April 10, 2009 - 6:56pm

And the 'reward' (so far) for this post is only two comments. That really surprizes me. Where is the passion?
So a passion based economy may be where we are all going. The result may be lots of small brands with low overheads. That's ok for new entrants and small players but for the existing big boys its much harder to 'grow' smaller than it is to grow bigger.

April 11, 2009 - 12:01am

I totally agree. Their media's weight and scale is one of their biggest weaknesses.

Part of the reason there is not much discussion on the blog here is that many of the people who resonate the most with our site and brand do most of their talking inside our forums.

April 11, 2009 - 12:52am

I assume if natural linking is dying (I think you've hinted at that before (not sure)), Google & co won't really have any chance, but to move on to other additional ranking factors?

And/or maybe they might start new real links more than they used to? After all a new (and "real") link nowadays is a lot harder to come by than in the past....but then again if they went by this logic, people probably wouldn't be talking about old links being so much more valuable than new links (unless they're all wrong..which in this case seems unlikely)

April 11, 2009 - 1:24am

@patrick the beauty of Google's monopoly position is that it doesn't ever "have" to do anything. It has so much data access, that it can simply test and evaluate, and CHOOSE to pursue any path it desires to pursue.

Links will be used as long as links provide Google with meaningful data. Since Google has such an advanced crawling infrastructure, and is so trusted by webmasters, I suspect Google will always research better ways to extract meaningful signal from links. It has enough data to do that... which is a barrier to competition going forward. Google will know before anyone else the value of a link, link attributes, combinations of signals+links, etc etc.

Ever wonder how a search Engineer would make use of Reddit's home page or Stumble data, or Delicious data? Valuable supplements for qualifying crawl data, I bet.

April 11, 2009 - 11:13am

Spot on John. Add to that the informational bias of links and they really can claim that it is "just the algorithm" as they continue to fill up the organic search results with more informational pages while purging ecommerce pages. I thought when Matt Cutts mentioned in this video that users complain about seeing "too many commercial results or seeing too many products or too many shopping comparison sites" is quite revealing. It is interesting how often "user" preference coincide with the perspective of a search engineer and Google's corporate goals, particularly when you see how rarely the large shopping comparison sites get whacked.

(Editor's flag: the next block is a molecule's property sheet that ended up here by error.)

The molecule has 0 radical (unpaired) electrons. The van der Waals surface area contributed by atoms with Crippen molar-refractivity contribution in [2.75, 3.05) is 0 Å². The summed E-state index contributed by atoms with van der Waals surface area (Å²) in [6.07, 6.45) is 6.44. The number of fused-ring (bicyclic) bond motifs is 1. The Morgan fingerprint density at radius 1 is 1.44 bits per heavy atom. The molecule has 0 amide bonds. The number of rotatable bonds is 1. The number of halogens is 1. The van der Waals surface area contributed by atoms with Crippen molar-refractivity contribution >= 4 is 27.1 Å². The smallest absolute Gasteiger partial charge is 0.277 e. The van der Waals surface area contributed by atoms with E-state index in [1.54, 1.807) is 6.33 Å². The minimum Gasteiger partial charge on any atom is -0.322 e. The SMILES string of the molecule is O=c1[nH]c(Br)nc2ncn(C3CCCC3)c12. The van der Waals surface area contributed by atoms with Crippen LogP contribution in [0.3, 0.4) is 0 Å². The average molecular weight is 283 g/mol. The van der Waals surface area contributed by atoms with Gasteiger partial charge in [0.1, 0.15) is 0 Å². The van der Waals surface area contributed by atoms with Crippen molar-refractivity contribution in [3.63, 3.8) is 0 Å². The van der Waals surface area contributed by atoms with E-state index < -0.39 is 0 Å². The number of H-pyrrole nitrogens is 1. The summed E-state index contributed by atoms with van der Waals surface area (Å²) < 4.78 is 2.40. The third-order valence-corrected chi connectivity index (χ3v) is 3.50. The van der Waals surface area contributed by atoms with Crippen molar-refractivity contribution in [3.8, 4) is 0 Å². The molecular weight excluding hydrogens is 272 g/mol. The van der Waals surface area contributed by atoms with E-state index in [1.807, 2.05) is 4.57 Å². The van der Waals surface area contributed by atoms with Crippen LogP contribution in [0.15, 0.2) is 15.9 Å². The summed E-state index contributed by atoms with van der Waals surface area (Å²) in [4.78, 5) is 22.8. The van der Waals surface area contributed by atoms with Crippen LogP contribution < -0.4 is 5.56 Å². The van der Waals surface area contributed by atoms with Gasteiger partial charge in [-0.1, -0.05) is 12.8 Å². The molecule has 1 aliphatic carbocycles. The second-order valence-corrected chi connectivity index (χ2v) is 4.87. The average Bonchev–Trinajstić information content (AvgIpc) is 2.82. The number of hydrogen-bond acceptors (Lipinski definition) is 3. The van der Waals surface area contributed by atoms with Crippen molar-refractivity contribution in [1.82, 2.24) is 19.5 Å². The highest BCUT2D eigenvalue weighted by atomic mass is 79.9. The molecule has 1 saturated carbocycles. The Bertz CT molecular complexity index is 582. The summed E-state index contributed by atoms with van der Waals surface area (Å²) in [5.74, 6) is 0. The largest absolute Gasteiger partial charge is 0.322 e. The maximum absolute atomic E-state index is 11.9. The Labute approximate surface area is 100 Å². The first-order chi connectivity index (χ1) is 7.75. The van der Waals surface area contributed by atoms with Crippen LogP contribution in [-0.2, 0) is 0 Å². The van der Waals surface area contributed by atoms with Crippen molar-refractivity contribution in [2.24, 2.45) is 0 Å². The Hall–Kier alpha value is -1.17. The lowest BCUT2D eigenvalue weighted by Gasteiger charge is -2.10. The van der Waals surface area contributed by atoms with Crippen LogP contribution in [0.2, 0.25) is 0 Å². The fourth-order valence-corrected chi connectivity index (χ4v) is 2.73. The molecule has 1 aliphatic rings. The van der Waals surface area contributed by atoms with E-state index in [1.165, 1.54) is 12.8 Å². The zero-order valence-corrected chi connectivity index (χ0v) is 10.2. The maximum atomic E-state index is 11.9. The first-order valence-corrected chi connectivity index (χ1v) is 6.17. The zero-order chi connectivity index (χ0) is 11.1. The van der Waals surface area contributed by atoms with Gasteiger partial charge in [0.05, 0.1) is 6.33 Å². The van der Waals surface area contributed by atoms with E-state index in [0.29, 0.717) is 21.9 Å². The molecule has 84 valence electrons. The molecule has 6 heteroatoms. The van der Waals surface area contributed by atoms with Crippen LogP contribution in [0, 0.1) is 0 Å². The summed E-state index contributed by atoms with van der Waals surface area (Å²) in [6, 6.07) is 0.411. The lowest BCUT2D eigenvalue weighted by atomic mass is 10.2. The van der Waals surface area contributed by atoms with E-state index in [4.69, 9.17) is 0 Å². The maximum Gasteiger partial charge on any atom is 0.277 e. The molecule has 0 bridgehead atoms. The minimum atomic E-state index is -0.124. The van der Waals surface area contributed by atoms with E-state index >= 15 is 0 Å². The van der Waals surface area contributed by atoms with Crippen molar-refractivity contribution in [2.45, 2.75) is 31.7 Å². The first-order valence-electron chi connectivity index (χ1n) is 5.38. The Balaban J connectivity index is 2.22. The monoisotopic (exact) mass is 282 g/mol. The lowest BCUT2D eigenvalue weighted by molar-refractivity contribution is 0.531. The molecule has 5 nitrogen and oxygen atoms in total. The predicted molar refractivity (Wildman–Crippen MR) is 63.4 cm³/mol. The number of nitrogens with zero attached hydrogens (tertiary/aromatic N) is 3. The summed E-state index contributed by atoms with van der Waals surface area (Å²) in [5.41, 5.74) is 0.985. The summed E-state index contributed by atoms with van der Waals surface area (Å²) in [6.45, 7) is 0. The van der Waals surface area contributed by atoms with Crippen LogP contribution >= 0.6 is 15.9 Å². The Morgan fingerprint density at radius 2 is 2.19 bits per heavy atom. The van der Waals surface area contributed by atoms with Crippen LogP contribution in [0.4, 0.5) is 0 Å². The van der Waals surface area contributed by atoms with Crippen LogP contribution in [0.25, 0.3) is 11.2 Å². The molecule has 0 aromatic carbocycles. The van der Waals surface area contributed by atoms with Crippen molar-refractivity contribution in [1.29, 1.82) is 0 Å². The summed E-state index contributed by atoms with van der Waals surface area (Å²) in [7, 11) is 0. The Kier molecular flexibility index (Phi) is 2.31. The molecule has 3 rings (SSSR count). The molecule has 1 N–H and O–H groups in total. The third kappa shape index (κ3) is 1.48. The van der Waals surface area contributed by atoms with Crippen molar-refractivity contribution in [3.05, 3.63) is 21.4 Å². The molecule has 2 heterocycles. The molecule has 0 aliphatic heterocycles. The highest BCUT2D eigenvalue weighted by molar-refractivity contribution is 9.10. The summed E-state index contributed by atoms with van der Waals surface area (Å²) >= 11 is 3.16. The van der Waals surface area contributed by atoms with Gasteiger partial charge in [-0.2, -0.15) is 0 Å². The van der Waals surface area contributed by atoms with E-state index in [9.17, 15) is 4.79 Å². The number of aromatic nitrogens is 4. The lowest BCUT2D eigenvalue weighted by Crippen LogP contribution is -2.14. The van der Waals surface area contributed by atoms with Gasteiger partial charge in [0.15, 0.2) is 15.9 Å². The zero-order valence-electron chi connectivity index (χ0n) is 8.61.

April 11, 2009 - 5:34am

Nice post Aaron

The how "social" media is pulling editorial links away from those who earned it link is broken cuz of typo in the destination url.

http:// www. wwwobook. com/ how-twitter-can-be-corrossive-marketing-efforts

Fyi please.

April 11, 2009 - 11:03am

thanks...fixed it :)

April 11, 2009 - 10:37am

If links are getting harder to attain does it mean they should be worth more?

Since more and more websites are becoming aware of SEO it should naturally become more expensive. If a "good" link today costs about $200 of work to generate, I'd assume that over time as the SEO space becomes more crowded and it becomes more mainstream that the price of a link will increase too.

Unless Google starts using direct signals from social media sites I don't see how links can lose their strength as a signal.

April 11, 2009 - 11:04am

But some links are hard to buy. So some will chose to buy in bulk (by perhaps buying old sites that have more links). The harder is gets for a new person to compete on the web the more Google consolidates the web and favors old existing properties.

Alex Chudnovsky
April 11, 2009 - 1:09pm

The passion could in temporary retreat due to long Easter weekend :)